With an array of amino acid powders and pills on the market promising to boost strength, improve body composition and augment rapid recovery, it’s understandable that most people are confused about how amino acids actually work. When your favourite, trusted supplement company tells you that you need to swig on their “Cherry Bakewell Tart” flavoured super-duper BCAA powder in order to look like the jacked up, vascular road map looking character in their ad, it can be an appealing concept for some (the mind boggles). But do they actually work?? Some of you are probably thinking, “Of course they work! Amino acids are the building blocks of life, I’ve read a study, Jay Cutler uses them…..”
Amino acids are the building blocks of life and they are integral to every single metabolic process which takes place in the human body; they are precursors to enzymes and neurotransmitters, and without them, life could not exist. Amino acids contain nitrogen and for this reason they are able to build muscle and organ tissue, as well as bone, skin and hair. For those of you who don’t know what amino acids are, lets take a brief trip back to school…..
There are 200 amino acids, but it is the 22 proteinogenic aminos which tend to be the main focus of interest, as these are the building blocks of the proteins responsible for the growth and repair of tissue. They are responsible for the synthesis of 50,000 proteins and 15,000 known enzymes, which in turn catalyse biochemical reactions within the cells. Each of these 50,000 proteins has a precise amino acid sequence and within a particular sequence is information vital to determining how that protein will fold into a 3 dimensional structure and achieve stability. The chemical properties of each of the amino acids determine the biological activity of the specific protein they are building.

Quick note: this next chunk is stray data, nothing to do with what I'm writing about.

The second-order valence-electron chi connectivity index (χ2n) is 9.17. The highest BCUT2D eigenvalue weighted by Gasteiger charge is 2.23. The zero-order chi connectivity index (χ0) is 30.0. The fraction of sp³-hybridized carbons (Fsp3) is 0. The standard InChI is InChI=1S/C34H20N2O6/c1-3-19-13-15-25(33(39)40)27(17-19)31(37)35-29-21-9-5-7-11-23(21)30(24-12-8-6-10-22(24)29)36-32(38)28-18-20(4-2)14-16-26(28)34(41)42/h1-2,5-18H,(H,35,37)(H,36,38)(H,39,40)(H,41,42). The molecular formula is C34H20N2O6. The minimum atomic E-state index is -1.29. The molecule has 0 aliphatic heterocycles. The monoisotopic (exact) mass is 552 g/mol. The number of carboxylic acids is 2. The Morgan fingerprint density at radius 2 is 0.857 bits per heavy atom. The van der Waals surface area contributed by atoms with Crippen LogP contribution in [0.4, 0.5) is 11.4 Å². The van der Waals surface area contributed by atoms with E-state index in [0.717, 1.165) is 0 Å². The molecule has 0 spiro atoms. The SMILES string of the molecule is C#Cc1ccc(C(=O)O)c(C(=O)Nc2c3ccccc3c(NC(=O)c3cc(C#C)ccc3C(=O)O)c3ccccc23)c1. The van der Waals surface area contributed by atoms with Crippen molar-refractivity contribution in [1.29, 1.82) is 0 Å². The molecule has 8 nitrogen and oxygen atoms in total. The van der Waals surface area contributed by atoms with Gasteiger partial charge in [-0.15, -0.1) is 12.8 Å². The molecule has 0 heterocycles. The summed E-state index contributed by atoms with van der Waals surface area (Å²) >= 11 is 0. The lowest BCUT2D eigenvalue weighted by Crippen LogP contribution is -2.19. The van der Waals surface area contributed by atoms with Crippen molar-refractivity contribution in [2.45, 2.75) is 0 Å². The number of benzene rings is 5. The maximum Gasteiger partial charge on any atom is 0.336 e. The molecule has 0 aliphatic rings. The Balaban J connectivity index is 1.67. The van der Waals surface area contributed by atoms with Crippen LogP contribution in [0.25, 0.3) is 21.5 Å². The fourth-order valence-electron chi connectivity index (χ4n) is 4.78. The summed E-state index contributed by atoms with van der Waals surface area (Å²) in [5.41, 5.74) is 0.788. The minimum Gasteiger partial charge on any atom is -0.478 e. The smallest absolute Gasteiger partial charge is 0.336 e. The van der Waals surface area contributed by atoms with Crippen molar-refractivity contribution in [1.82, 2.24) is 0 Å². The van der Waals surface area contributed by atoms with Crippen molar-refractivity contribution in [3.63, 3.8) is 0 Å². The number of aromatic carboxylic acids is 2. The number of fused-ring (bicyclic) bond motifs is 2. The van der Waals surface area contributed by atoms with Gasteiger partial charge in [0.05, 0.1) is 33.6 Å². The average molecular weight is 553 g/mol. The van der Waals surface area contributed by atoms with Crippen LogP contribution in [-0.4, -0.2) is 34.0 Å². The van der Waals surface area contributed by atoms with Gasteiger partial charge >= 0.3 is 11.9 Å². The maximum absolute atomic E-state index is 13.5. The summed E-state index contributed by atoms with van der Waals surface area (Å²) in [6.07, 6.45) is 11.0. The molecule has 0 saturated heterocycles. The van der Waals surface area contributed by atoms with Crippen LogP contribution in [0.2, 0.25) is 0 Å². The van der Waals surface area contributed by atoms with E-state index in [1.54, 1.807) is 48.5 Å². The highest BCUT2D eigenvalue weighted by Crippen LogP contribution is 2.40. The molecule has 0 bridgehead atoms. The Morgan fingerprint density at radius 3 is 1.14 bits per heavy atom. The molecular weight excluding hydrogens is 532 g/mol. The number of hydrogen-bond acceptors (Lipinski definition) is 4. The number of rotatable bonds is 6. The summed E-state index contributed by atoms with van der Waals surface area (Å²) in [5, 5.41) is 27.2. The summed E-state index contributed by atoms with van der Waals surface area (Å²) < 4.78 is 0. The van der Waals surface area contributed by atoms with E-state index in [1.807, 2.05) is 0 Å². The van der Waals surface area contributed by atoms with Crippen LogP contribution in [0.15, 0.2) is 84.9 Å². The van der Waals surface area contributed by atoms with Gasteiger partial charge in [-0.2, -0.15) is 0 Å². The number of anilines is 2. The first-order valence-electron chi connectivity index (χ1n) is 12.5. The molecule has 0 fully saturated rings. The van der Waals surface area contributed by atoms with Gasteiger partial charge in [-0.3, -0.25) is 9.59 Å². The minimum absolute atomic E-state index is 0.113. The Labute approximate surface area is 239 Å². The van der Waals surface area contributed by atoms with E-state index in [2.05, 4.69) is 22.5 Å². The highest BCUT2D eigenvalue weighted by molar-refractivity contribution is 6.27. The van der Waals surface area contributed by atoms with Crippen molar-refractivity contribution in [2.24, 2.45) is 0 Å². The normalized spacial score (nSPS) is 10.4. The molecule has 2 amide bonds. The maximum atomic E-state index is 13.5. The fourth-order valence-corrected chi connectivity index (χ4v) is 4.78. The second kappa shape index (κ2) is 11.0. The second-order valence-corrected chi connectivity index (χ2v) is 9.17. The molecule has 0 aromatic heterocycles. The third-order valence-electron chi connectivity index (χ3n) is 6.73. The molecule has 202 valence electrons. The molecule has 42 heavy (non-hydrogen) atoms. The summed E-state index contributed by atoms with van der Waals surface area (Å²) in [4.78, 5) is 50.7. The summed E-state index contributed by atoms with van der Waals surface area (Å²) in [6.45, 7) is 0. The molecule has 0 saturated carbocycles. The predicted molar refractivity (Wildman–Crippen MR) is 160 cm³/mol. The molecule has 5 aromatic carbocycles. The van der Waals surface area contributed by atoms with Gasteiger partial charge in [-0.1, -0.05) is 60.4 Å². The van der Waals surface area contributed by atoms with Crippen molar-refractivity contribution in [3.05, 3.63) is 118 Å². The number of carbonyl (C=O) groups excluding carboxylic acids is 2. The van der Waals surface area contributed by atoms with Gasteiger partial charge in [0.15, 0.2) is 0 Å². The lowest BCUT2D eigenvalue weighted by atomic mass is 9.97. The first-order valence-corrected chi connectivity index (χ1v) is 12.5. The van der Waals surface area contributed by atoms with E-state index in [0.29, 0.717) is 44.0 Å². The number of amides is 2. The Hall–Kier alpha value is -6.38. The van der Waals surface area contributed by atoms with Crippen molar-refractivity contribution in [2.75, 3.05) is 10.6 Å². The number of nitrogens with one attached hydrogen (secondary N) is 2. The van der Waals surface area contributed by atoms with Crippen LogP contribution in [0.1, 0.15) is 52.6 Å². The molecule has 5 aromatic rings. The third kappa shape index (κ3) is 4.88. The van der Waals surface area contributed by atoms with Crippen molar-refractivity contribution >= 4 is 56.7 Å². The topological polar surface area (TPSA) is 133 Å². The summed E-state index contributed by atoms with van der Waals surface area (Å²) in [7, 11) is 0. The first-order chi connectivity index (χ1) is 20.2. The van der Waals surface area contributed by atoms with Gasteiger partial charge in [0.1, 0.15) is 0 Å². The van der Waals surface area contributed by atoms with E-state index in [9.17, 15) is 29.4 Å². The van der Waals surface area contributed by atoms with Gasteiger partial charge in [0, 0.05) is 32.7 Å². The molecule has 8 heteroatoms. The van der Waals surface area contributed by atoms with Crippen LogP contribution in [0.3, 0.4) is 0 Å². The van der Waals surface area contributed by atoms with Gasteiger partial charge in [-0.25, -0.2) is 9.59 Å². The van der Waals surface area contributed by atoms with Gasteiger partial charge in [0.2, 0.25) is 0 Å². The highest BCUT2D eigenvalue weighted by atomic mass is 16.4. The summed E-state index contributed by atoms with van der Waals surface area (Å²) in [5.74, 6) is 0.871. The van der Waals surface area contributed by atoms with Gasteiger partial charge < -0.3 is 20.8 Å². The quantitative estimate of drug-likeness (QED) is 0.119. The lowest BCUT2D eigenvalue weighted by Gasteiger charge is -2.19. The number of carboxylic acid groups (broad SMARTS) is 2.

The manner in which each amino acid contributes to the overall characteristics of a protein, will be dependant on its position in the sequence of acids which constitute the protein. Therefore when considering the importance and actions of amino acids, we must think in terms of their “potential” contribution to some much larger assemblage. Once fully manufactured, these proteins become catalysts for pretty much all of the reactions within living cells and control virtually every cellular process.
This is precision engineering at its finest and it’s all happening within your body! It is worth mentioning at this point, that unless there is an adequate supply of vitamins and minerals on ingestion of amino acid supplements, then the amino’s will struggle to build the enzymes which act as said catalysts – vits and minerals act as coenzymes and activators in this process. If you have a poor diet and are hoping to rely heavily on supplements (as many do) to build your temple, then you really are wasting your time with any protein powder or amino acid supplement – there we said it, and we sell these products!
The body can synthesize some of the proteinogenic amino acids itself; we refer to these as non-essential, as it is not “essential” to obtain them from diet. The amino acids that the body cannot synthesize by itself are known as, yep, you guessed it - essential amino acids (EAAs) and must be obtained through diet - these are: Isoleucine, Leucine, Lysine, Methionine, Phenylalanine, Threonine, Tryptophan and Valine. At this point it is worth mentioning that the body cannot store an excess of amino acids for later use and any excess intake will simply be eliminated from the body, leaving in your urine – a first strike against supplements with ridiculously high levels of certain amino acids, in a bid to sucker you into a purchase.